Why Republican accusations of Democratic 'hypocrisy' ring hollow during a 'do-or-die moment' on voting rights: journalist

Why Republican accusations of Democratic 'hypocrisy' ring hollow during a 'do-or-die moment' on voting rights: journalist

With Republicans pushing voter suppression bills in state legislatures all around the U.S., the only hope Democrats have of countering that is passing a voting rights bill. But getting such a bill passed in the U.S. Senate is an uphill climb thanks to the filibuster, which Sen. Joe Manchin of West Virginia and Sen. Kyrsten Sinema of Arizona are adamantly opposed to abolishing. Washington Post opinion writer E.J. Dionne, in a November 28 column, stresses that Democrats are facing a “do-or-die moment” and need to find some way — come hell or high water — to get a voting rights bill passed in the U.S. Senate and onto President Joe Biden’s desk for signature. And Dionne also calls out Republicans who are claiming that Democrats who used the filibuster to torpedo GOP-sponsored bills in the past are now being hypocritical.

“Opponents of the John R. Lewis Voting Rights Advancement Act prefer not to explain why a Republican Party that once embraced voting rights bills now echoes segregationist Democrats of old in defending ‘states’ rights’ over federal voting guarantees,” Dionne notes. “And they would rather not be pressed on why they want to roll back the advances that made voting easier in 2020. More mail and early voting, drop boxes, less cumbersome registration and a slew of other changes led to record-breaking turnout. The Freedom to Vote Act is all about such access.”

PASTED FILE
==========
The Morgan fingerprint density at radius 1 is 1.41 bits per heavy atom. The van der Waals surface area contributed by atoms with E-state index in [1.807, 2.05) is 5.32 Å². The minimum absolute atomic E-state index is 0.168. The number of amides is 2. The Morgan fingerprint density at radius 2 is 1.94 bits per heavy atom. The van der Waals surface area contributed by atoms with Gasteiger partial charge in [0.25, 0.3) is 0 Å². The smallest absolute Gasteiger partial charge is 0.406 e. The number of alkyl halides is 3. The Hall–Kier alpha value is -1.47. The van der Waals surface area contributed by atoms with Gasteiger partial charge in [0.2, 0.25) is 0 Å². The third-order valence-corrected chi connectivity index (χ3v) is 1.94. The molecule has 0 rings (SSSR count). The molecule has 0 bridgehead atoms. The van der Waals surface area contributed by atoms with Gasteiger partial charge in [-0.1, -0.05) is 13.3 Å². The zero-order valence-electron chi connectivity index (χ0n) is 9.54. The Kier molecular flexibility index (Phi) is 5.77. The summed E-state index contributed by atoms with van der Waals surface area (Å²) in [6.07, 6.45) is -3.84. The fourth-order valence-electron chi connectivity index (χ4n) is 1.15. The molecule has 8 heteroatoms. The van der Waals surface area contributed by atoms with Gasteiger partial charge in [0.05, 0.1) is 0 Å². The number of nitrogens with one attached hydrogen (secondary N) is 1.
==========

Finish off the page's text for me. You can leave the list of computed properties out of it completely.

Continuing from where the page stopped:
Although Democrats have a narrow majority in the U.S. Senate, it isn’t enough to meet the 60-vote requirement of the filibuster. Some voting rights activists have been suggesting that a filibuster exception be created for voting rights — in other words, keep most of the filibuster, but allow voting rights bills to be passed with a simple majority rather 60 votes. Manchin and Sinema, however, have opposed that idea.

“Reforming the filibuster is the only way Democrats can pass the voting guarantees favored by civil rights groups and democracy advocates,” Dionne explains. “It’s the only way they can undo the voter suppression and election subversion laws that have been passed in more than a dozen GOP-controlled states since 2020. It’s the only way to dismantle wildly partisan gerrymanders.”

Sinema has been arguing that if Republicans regain control of the Senate, fellow Democrats will be glad to have the filibuster. And Republicans who are accusing Democrats of hypocrisy are pointing out how often the filibuster has been used to kill bills that the GOP sponsored.

“If consistency on the filibuster is your standard, good luck in finding many purists,” Dionne writes. “The loudest critic of changing filibuster rules now, Senate Minority Leader Mitch McConnell (R-Ky.), was happy to junk the filibuster in 2017 in his quest to pack the Supreme Court with conservatives. Seems pretty hypocritical to me.”

Dionne concludes his column by emphasizing that Democrats will be letting their voters down if they let the filibuster get in the way of a voting rights bill.

“If it fails to act,” Dionne warns, “the party that won power in 2020 as the bulwark of democracy and civil rights will be saying that these commitments matter less than fealty to an outdated, dysfunctional practice that has been altered repeatedly in pursuit of far less noble goals.”


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